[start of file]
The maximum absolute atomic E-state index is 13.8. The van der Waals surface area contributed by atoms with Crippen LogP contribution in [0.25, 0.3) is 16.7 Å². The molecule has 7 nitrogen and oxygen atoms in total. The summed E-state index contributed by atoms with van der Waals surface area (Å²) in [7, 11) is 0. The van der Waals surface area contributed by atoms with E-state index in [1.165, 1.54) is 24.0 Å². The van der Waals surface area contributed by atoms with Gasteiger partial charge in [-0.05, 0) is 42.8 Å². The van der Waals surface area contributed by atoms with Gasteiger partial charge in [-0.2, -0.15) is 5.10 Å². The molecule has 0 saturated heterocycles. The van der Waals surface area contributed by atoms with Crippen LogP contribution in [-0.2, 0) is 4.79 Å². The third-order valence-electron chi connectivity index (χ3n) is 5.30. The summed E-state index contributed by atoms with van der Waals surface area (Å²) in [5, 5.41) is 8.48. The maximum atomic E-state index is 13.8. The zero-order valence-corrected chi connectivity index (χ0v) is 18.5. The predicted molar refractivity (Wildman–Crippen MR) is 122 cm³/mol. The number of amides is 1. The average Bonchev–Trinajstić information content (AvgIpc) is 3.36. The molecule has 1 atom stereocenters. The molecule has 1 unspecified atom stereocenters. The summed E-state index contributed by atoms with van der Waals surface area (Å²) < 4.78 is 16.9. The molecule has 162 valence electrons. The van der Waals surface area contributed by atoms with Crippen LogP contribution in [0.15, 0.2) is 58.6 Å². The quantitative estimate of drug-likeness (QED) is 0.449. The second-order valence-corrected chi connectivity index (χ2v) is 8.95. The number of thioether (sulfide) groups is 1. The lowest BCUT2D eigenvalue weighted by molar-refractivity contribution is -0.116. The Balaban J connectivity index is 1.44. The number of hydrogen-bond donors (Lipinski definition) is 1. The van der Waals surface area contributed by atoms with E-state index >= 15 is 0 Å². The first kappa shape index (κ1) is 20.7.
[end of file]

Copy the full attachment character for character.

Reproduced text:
The maximum absolute atomic E-state index is 13.8. The van der Waals surface area contributed by atoms with Crippen LogP contribution in [0.25, 0.3) is 16.7 Å². The molecule has 7 nitrogen and oxygen atoms in total. The summed E-state index contributed by atoms with van der Waals surface area (Å²) in [7, 11) is 0. The van der Waals surface area contributed by atoms with E-state index in [1.165, 1.54) is 24.0 Å². The van der Waals surface area contributed by atoms with Gasteiger partial charge in [-0.05, 0) is 42.8 Å². The van der Waals surface area contributed by atoms with Gasteiger partial charge in [-0.2, -0.15) is 5.10 Å². The molecule has 0 saturated heterocycles. The van der Waals surface area contributed by atoms with Crippen LogP contribution in [-0.2, 0) is 4.79 Å². The third-order valence-electron chi connectivity index (χ3n) is 5.30. The summed E-state index contributed by atoms with van der Waals surface area (Å²) in [5, 5.41) is 8.48. The maximum atomic E-state index is 13.8. The zero-order valence-corrected chi connectivity index (χ0v) is 18.5. The predicted molar refractivity (Wildman–Crippen MR) is 122 cm³/mol. The number of amides is 1. The average Bonchev–Trinajstić information content (AvgIpc) is 3.36. The molecule has 1 atom stereocenters. The molecule has 1 unspecified atom stereocenters. The summed E-state index contributed by atoms with van der Waals surface area (Å²) < 4.78 is 16.9. The molecule has 162 valence electrons. The van der Waals surface area contributed by atoms with Crippen LogP contribution in [0.15, 0.2) is 58.6 Å². The quantitative estimate of drug-likeness (QED) is 0.449. The second-order valence-corrected chi connectivity index (χ2v) is 8.95. The number of thioether (sulfide) groups is 1. The lowest BCUT2D eigenvalue weighted by molar-refractivity contribution is -0.116. The Balaban J connectivity index is 1.44. The number of hydrogen-bond donors (Lipinski definition) is 1. The van der Waals surface area contributed by atoms with E-state index >= 15 is 0 Å². The first kappa shape index (κ1) is 20.7.